EU's attempt to ban Russian oil imports reaches deadlock

(Xinhua) 13:32, May 20, 2022

BRUSSELS, May 20 (Xinhua) -- Member states of the European Union (EU) have failed to reach an agreement over a Russian oil embargo, considered the core part of a sixth package of sanctions proposed by the bloc earlier this month.

With Hungary locked in intense haggling with the EU on the proposal, an agreement to break the deadlock remains elusive.

On May 4, European Commission (EC) President Ursula von der Leyen proposed a plan that the EU will phase out Russian supplies of crude oil within six months and refined products by the end of the year.

"Finally, we now propose a ban on Russian oil. Let's be clear: it will not be easy," she tweeted.

It definitely won't be easy for the EU to wean itself off Russian oil imports, the bloc's single largest oil supplier in 2021, accounting for around 30 percent of the EU's oil imports.

For some landlocked countries that are heavily dependent on Russian energy supplies, an embargo of Russian oil can translate into aggravated price hikes and weigh on their economy.

Take Hungary, for example. Russia has been supplying 60 percent of its oil demand and 85 percent of its natural gas demand.

Hungary has been adamant in blocking the EU-proposed Russian oil embargo, which requires a consensus among all EU member states.

The EU has offered the Czech Republic, Hungary and Slovakia a compromise, allowing them to implement the embargo from the middle or end of 2024.

Meanwhile, the EC recently unveiled that it will allow around two billion euros (2.11 billion U.S. dollars) to be spent on oil infrastructure.

However, the compromise failed to sway Hungary.

Hungarian Prime Minister Viktor Orban insisted that the EU sanctions against Russia would wreak havoc on Hungary's economy, costing a substantial amount of money and five years for his country to cut off Russian oil, he said.

On Monday, Hungarian Foreign Minister Peter Szijjarto said that it would cost 15 to 18 billion euros (15.8 to 19 billion dollars) to modernize his country's energy infrastructure.

The EU has slapped five rounds of sanctions on Russia since the Russia- Ukraine conflict erupted two more months ago.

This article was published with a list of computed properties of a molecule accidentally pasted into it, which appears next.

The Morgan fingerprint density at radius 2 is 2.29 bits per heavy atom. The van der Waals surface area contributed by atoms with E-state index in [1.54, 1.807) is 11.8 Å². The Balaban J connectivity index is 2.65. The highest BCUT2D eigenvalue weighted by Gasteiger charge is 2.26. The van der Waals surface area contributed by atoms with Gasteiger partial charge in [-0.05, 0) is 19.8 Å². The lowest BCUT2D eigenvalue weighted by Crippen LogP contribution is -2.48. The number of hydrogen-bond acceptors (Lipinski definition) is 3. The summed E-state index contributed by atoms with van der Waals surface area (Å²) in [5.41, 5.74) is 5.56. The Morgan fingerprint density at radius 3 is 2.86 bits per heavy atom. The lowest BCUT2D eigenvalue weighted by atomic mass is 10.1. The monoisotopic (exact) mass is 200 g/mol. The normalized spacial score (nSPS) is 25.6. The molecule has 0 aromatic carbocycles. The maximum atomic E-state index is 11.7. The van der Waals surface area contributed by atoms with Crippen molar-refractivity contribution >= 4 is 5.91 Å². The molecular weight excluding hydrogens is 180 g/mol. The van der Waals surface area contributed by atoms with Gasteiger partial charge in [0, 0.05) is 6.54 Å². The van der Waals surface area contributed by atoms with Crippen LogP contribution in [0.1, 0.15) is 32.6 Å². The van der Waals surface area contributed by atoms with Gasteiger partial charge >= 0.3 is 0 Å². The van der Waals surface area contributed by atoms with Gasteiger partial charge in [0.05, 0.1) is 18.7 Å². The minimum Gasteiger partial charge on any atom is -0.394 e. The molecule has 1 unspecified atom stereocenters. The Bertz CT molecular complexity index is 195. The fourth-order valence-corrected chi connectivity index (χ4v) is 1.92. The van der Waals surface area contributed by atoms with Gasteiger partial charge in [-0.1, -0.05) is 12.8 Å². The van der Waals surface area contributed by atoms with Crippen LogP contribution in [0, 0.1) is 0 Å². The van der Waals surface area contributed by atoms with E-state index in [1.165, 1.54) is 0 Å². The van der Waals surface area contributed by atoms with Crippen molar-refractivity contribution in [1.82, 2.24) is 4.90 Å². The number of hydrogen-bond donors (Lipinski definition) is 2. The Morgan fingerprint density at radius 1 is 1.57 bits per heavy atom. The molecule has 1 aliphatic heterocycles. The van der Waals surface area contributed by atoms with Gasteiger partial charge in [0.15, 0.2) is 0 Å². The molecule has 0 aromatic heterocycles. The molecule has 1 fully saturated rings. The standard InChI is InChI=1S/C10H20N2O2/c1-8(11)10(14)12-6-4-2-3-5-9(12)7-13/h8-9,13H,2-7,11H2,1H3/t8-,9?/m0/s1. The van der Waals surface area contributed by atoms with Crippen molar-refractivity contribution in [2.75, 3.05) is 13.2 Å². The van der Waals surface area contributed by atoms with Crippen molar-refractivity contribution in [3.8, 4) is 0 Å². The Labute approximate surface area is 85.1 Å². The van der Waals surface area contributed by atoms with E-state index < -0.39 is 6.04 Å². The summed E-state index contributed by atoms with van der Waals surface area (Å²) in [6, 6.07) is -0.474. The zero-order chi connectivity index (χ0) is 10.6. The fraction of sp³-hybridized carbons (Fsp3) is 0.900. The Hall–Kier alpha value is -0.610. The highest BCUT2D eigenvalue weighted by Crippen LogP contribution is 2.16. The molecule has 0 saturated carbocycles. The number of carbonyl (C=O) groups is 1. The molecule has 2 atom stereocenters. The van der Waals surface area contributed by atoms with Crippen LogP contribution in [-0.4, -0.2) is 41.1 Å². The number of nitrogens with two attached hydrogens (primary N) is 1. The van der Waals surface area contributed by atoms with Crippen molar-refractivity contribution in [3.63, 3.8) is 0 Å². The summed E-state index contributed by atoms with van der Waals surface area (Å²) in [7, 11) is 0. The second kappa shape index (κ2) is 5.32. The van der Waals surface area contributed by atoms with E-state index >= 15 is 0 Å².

The sanctions, aimed at crippling the Russian economy, have not achieved their desired effect. Instead, the blowback of the sanctions is eating into the European economy, adding to stagflation risks.

According to a report released by the International Energy Agency recently, Russian oil revenue soared by 50 percent from a year ago.

At the same time, sanctions have taken a toll on the EU economy, with price hikes undermining economic growth in the bloc.

The EC economic forecast released on Monday depicted a bleak picture for the EU and euro area economy in 2022.

"The outlook in the EU is now for lower growth and higher inflation, especially for 2022," said the forecast report.

Real GDP growth in both the EU and the euro area is now expected at 2.7 percent in 2022 and 2.3 percent in 2023, down from 4.0 percent and 2.8 (2.7 percent in the euro area), respectively, in the Winter 2022 interim forecast, according to the report.

European Commissioner for Economy Paolo Gentiloni warned that the forecast remains subject to high uncertainty and risks closely linked to the development of the Russia-Ukraine conflict.

"Other scenarios are possible under which growth may be lower and inflation higher than we are projecting today," he cautioned. 

(Web editor: Peng Yukai, Hongyu)


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